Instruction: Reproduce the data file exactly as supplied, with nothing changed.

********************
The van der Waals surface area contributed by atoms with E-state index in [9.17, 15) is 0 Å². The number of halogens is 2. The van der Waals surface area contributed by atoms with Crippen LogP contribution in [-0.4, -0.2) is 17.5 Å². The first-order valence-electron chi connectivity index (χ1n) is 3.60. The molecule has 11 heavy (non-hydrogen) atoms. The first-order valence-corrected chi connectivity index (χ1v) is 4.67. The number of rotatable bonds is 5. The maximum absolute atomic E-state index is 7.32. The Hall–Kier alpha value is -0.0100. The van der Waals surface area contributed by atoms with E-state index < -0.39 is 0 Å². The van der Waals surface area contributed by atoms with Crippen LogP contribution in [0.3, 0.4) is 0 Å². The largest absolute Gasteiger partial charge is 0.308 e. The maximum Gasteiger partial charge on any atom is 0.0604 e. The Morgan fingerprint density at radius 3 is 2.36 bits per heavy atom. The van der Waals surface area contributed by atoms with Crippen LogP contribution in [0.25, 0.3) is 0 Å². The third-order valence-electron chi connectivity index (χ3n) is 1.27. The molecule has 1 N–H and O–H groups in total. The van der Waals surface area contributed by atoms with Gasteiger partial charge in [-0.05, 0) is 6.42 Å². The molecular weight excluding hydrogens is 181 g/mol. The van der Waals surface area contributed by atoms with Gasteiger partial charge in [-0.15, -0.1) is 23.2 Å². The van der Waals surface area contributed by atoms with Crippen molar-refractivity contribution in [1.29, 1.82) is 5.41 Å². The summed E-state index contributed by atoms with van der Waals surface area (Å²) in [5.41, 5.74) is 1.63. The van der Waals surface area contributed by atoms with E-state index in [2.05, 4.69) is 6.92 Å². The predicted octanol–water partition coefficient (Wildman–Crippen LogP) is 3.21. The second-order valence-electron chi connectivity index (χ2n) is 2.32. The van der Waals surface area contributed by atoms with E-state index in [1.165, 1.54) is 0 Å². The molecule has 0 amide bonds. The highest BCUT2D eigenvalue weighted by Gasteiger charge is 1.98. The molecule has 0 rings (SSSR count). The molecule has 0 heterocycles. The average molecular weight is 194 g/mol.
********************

The van der Waals surface area contributed by atoms with E-state index in [9.17, 15) is 0 Å². The number of halogens is 2. The van der Waals surface area contributed by atoms with Crippen LogP contribution in [-0.4, -0.2) is 17.5 Å². The first-order valence-electron chi connectivity index (χ1n) is 3.60. The molecule has 11 heavy (non-hydrogen) atoms. The first-order valence-corrected chi connectivity index (χ1v) is 4.67. The number of rotatable bonds is 5. The maximum absolute atomic E-state index is 7.32. The Hall–Kier alpha value is -0.0100. The van der Waals surface area contributed by atoms with E-state index < -0.39 is 0 Å². The van der Waals surface area contributed by atoms with Crippen LogP contribution in [0.3, 0.4) is 0 Å². The largest absolute Gasteiger partial charge is 0.308 e. The maximum Gasteiger partial charge on any atom is 0.0604 e. The Morgan fingerprint density at radius 3 is 2.36 bits per heavy atom. The van der Waals surface area contributed by atoms with Crippen LogP contribution in [0.25, 0.3) is 0 Å². The third-order valence-electron chi connectivity index (χ3n) is 1.27. The molecule has 1 N–H and O–H groups in total. The van der Waals surface area contributed by atoms with Gasteiger partial charge in [-0.05, 0) is 6.42 Å². The molecular weight excluding hydrogens is 181 g/mol. The van der Waals surface area contributed by atoms with Gasteiger partial charge in [-0.15, -0.1) is 23.2 Å². The van der Waals surface area contributed by atoms with Crippen molar-refractivity contribution in [1.29, 1.82) is 5.41 Å². The summed E-state index contributed by atoms with van der Waals surface area (Å²) in [5.41, 5.74) is 1.63. The van der Waals surface area contributed by atoms with E-state index in [2.05, 4.69) is 6.92 Å². The predicted octanol–water partition coefficient (Wildman–Crippen LogP) is 3.21. The second-order valence-electron chi connectivity index (χ2n) is 2.32. The van der Waals surface area contributed by atoms with E-state index in [1.165, 1.54) is 0 Å². The molecule has 0 amide bonds. The highest BCUT2D eigenvalue weighted by Gasteiger charge is 1.98. The molecule has 0 rings (SSSR count). The molecule has 0 heterocycles. The average molecular weight is 194 g/mol.